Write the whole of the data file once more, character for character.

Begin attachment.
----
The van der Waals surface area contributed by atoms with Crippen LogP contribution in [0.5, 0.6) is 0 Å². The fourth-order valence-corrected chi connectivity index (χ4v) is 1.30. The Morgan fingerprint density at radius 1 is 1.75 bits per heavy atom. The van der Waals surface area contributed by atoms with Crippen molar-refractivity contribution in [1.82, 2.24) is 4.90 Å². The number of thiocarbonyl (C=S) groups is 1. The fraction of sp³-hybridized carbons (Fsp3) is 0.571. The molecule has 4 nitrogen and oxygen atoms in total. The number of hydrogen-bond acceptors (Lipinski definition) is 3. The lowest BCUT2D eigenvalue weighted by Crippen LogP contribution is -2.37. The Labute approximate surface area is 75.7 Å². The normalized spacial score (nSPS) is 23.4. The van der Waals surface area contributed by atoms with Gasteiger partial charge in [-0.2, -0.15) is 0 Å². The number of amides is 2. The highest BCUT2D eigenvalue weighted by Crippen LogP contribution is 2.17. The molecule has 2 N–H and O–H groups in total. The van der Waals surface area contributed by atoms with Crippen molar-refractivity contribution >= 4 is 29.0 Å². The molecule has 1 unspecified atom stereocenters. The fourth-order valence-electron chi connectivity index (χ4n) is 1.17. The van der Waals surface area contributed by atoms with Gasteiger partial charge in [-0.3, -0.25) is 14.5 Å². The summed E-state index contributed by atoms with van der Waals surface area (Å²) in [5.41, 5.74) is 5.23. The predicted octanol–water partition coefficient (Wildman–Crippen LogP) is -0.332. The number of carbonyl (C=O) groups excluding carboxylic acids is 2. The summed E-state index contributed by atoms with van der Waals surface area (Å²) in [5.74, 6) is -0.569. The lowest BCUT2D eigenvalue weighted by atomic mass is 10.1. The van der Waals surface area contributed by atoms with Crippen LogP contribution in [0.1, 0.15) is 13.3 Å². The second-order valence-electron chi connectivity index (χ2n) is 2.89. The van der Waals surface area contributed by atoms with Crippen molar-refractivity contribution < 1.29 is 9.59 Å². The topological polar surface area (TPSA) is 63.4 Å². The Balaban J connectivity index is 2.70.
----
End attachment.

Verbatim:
The van der Waals surface area contributed by atoms with Crippen LogP contribution in [0.5, 0.6) is 0 Å². The fourth-order valence-corrected chi connectivity index (χ4v) is 1.30. The Morgan fingerprint density at radius 1 is 1.75 bits per heavy atom. The van der Waals surface area contributed by atoms with Crippen molar-refractivity contribution in [1.82, 2.24) is 4.90 Å². The number of thiocarbonyl (C=S) groups is 1. The fraction of sp³-hybridized carbons (Fsp3) is 0.571. The molecule has 4 nitrogen and oxygen atoms in total. The number of hydrogen-bond acceptors (Lipinski definition) is 3. The lowest BCUT2D eigenvalue weighted by Crippen LogP contribution is -2.37. The Labute approximate surface area is 75.7 Å². The normalized spacial score (nSPS) is 23.4. The van der Waals surface area contributed by atoms with Gasteiger partial charge in [-0.2, -0.15) is 0 Å². The number of amides is 2. The highest BCUT2D eigenvalue weighted by Crippen LogP contribution is 2.17. The molecule has 2 N–H and O–H groups in total. The van der Waals surface area contributed by atoms with Crippen molar-refractivity contribution >= 4 is 29.0 Å². The molecule has 1 unspecified atom stereocenters. The fourth-order valence-electron chi connectivity index (χ4n) is 1.17. The van der Waals surface area contributed by atoms with Gasteiger partial charge in [-0.3, -0.25) is 14.5 Å². The summed E-state index contributed by atoms with van der Waals surface area (Å²) in [5.41, 5.74) is 5.23. The predicted octanol–water partition coefficient (Wildman–Crippen LogP) is -0.332. The number of carbonyl (C=O) groups excluding carboxylic acids is 2. The summed E-state index contributed by atoms with van der Waals surface area (Å²) in [5.74, 6) is -0.569. The lowest BCUT2D eigenvalue weighted by atomic mass is 10.1. The van der Waals surface area contributed by atoms with Crippen LogP contribution in [0.1, 0.15) is 13.3 Å². The second-order valence-electron chi connectivity index (χ2n) is 2.89. The van der Waals surface area contributed by atoms with Crippen molar-refractivity contribution < 1.29 is 9.59 Å². The topological polar surface area (TPSA) is 63.4 Å². The Balaban J connectivity index is 2.70.